Travelers on China’s busiest intercity railway are now able to hop on a bullet train anytime without purchasing tickets beforehand. All they need to do is tap on their WeChat app to launch a QR code for a quick scan at designated station turnstiles and they are good to go, with their identity verified, fares charged and seats allocated almost instantaneously.
China State Railway Guangzhou Group Ltd, the operator of the Guangzhou-Shenzhen express trains and the nation’s first intercity rail link, announced the new service on Sunday to expedite the flow of passengers on the 147-kilometer trunk route, which has the highest ridership in the country as measured by passenger-kilometers traveled.
The 100,000-plus travelers that shuttle between the two economic dynamos on any given day can now use the ubiquitous WeChat app to spare themselves the hassle of queuing for tickets and producing ID documents for manual inspection.
The group has promised to further cut red tape and speed up the ticketing and inspection procedures to keep pace with the more frequent departures from both ends to accommodate the buoyant demand.
To register for the streamlined service using the pervasive QR code and facial recognition technologies, a traveler merely needs to use the WeChat app to download and launch a ticketing page, tick a few boxes on a consent form and set up facial recognition.
Whenever the passenger travels, their unique QR code gives them access to waiting halls and trains without a ticket, and as they pass through a gate, facial verification is done simultaneously to compare the image captured against a database. The process also means added security against the unauthorized use of a passenger’s QR code.
Fares will be deducted from the passenger’s WeChat e-wallet when they exit the destination station, and their travel history and reward miles accumulated are updated instantly, according to the Guangzhou Daily and Southern Metropolis Daily.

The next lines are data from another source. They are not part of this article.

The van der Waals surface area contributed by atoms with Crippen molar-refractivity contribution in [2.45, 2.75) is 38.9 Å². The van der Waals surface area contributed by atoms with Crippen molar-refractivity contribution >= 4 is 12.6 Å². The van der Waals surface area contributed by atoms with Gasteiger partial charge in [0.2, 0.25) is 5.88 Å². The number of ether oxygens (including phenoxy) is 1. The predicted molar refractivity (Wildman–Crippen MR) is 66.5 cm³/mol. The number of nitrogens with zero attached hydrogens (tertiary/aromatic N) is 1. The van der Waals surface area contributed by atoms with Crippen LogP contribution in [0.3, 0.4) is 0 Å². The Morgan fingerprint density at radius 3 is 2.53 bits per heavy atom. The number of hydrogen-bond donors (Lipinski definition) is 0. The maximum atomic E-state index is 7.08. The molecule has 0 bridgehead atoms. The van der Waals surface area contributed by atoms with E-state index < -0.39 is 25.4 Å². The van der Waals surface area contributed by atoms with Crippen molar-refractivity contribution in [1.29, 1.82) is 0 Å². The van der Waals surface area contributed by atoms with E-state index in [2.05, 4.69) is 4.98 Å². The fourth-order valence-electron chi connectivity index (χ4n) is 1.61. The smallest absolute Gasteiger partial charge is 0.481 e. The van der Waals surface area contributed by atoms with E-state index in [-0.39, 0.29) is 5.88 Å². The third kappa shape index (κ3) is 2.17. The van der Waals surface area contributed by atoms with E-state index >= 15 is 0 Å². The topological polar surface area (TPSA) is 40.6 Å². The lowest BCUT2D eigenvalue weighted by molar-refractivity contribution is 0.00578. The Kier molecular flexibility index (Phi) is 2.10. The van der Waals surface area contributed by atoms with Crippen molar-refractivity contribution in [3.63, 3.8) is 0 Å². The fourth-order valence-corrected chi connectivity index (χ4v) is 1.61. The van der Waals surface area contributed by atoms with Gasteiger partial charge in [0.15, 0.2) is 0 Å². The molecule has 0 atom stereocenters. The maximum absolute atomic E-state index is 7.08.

The intercity trains serving Guangzhou and Shenzhen, the two largest urban centers in southern China, are popular with business travelers and thus a cash cow for China State Railway Corp, which raked in more than 20 billion yuan (US$3 billion) in revenue from the 38 million passengers that traveled between the twin cities in 2018. The new service has been introduced to woo more business passengers as the rail operator teams up with firms to trial more new technologies.
Tencent, the owner of WeChat, notes that its social messaging and networking app has morphed into an all-in-one ecosystem pooling a plethora of services ranging from trading to ticketing, and that high-speed trains run by China State Railway will be the new frontier for WeChat to facilitate trips. Already, the app is rendering ticketing machines at subway stations in many Chinese cities redundant when commuters opt for an easy ride and a quick scan with QR codes on their smartphones.
The critical infrastructure making the new service possible includes an interconnected data center crunching high-definition facial biometric images taken when residents renew their ID cards or open a WeChat account, the extensive adoption of QR code technology and big data algorithms, and legions of cameras fitted on station gates and throughout station halls and concourses.
Meanwhile, Agence France-Presse also reported that, on top of the new rules requiring “real-name registration,” Beijing has made facial scans for phone users mandatory when they apply for new numbers.
Chinese telecom operators have started to use artificial intelligence and other technical means to verify the identity of new subscribers. Specifically, carriers subject customers to a “facial and portrait matching” process when they register a new phone number.